One 3 to 5 minute presentation is required in-class in Week 6 of the course. The general topic will be assigned, but the specific content (musical example) will be selected by each presenter. 

Midterm and Final Exams280 Points56% of grade
Description -

Exams: The midterm and final exams are not cumulative.  Each exam consists of two parts. These two major exams are essentially expanded, in-depth weekly essays; they should represent the new knowledge and perspective you have gained over the preceding weeks by participating in the discussion and through your weekly readings.
Week 4 Midterm Exam: Part 1 consists of two (2) expanded, in-depth essays. Completed essays should be submitted to the Midterm Exam Dropbox by Saturday at 11:59 PM Central Time. Part 2 will consist of 60 multiple choice questions completed in the Quizzes area of the course. Part 2 is due by Sunday at 11:59 PM Central Time.
Week 8 Final Exam: Part 1 consists of two (2) expanded, in-depth essays. Part 2 will consist of 60 multiple choice questions completed in the Quizzes area of the course. Both parts are due by Saturday at 11:59 PM Central Time. 


Grading Scale

90-100 A
80-89 B
70-79 C
60-69 D
0-59 F

Schedule of Activities and Assignments

Week 1
Introduction, Music Basics and Native American Music
  • Introductions/Overview
  • Framing the study
  • Traditions of music
  • Music basics
  • Resource review

Introduction, Prelude, Part 1 Introduction (pp. 12-19) Chapter 1 (pp. 20-27), Chapter Summaries 
Listening: CD 1 tr. 1 - 3


Online Discussion 1
What are the characteristics of Native American music that make it so distinctive? Use examples from the listening and any Internet sources you may find. (Initial post due Thurs. at 11:59 pm CT, replies to classmates due Sun. at 11:59 pm CT).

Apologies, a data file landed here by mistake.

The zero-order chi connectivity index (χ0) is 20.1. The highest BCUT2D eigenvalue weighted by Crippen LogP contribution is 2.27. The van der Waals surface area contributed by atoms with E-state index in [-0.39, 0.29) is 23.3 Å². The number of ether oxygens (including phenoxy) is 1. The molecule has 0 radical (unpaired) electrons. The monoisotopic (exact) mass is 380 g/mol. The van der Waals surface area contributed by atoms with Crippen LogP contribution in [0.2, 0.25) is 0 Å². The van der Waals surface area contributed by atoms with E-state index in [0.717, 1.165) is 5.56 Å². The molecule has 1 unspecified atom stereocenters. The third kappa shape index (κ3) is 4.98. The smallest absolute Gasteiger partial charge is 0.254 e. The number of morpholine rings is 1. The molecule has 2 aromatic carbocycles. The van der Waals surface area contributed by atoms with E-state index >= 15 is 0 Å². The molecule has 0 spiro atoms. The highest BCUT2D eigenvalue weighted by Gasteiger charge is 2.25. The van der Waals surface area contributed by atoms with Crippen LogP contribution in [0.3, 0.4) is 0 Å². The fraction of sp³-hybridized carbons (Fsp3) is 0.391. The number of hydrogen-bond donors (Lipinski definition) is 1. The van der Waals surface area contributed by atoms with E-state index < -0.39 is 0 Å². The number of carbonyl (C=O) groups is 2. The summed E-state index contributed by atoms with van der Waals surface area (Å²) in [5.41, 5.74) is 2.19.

Essay 1
It is important that we have an understanding of the purpose of our study. So, why study Classical music? Check the links provided in the Content area Week 1 module for some Internet sites that contain opinions on the matter. (450 - 600 words, due Sat. at 11:59 pm CT in the online dropbox).

Week 2
Music in Early North America
  • Performance practice
  • Acculturation
  • Early Sacred and secular music

Reading: Chapters 2 - 4
Listening: CD1 tr. 4 - 16 


Online Discussion 2
Discuss the folk tradition you were assigned (covered in Chapter 2) and describe it in detail. Include discussion of the examples provided on the CDs. (Initial post due Thurs. at 11:59 pm CT, replies to classmates due Sun. at 11:59 pm CT).
Essay 2
Describe the differences and the similarities between American Indian chant and early American folk music. Remember to include the elements of music that we discussed during the first week of class. (450 - 600 words, due Sat. at 11:59 pm CT in the online dropbox).

Week 3
The Nineteenth Century
  • Early Sacred and secular music cont.
  • Classicism v. Romanticism
  • Concert music

Reading: Chapters 5 - 7 (including Part 2 Overview)
Listening: CD1 tr. 17 - 28 


Online Discussion 3
The differences between the European and African American performance practices are evident in the American religious and popular music from the early Nineteenth century through the Civil War. Select one track from Chapters 5 and 6 and explain how it exemplifies the African American tradition and select another and explain how it exemplifies the European American tradition. (Initial post due Thurs. at 11:59 pm CT, replies to classmates due Sun. at 11:59 pm CT).
Online Quiz 1: Due Sunday by 11:59PM Central Time

Week 4
The Growth of Vernacular Traditions
  • Sousa and Joplin
  • Jazz

Reading: Chapters 8 - 10 (including Part 3 Overview)
Listening: CD1 tr. 29 - 32 and CD2 tr. 1 - 12 


Online Discussion 4
While composers of art music continued to emulate European traditions, vernacular music developed characteristic American traits. Sousa's marches and Joplin's rags aroused enthusiasm abroad as well as at home. Tin Pan Alley produced songs to order, many of outstanding quality and seemingly endless appeal. Why was American vernacular music able to express characteristics of the culture that produced it before art music achieved an American sound? (Initial post due Thurs. at 11:59 pm CT, replies to classmates due Sun. at 11:59 pm CT).


Midterm Exam
Complete your proctored midterm exam between Monday and Sunday of this week. The midterm exam consists of a sixty-question quiz and two essays of 3 to 4 paragraphs in length. Detailed information about the essay portion of the exam is available in the Content area of the course under Week 4. You should review this information before arriving to complete your proctored exam. The essays are due by Sat. at 11:59 pm and the quiz portion is due by Sun. at 11:59 pm.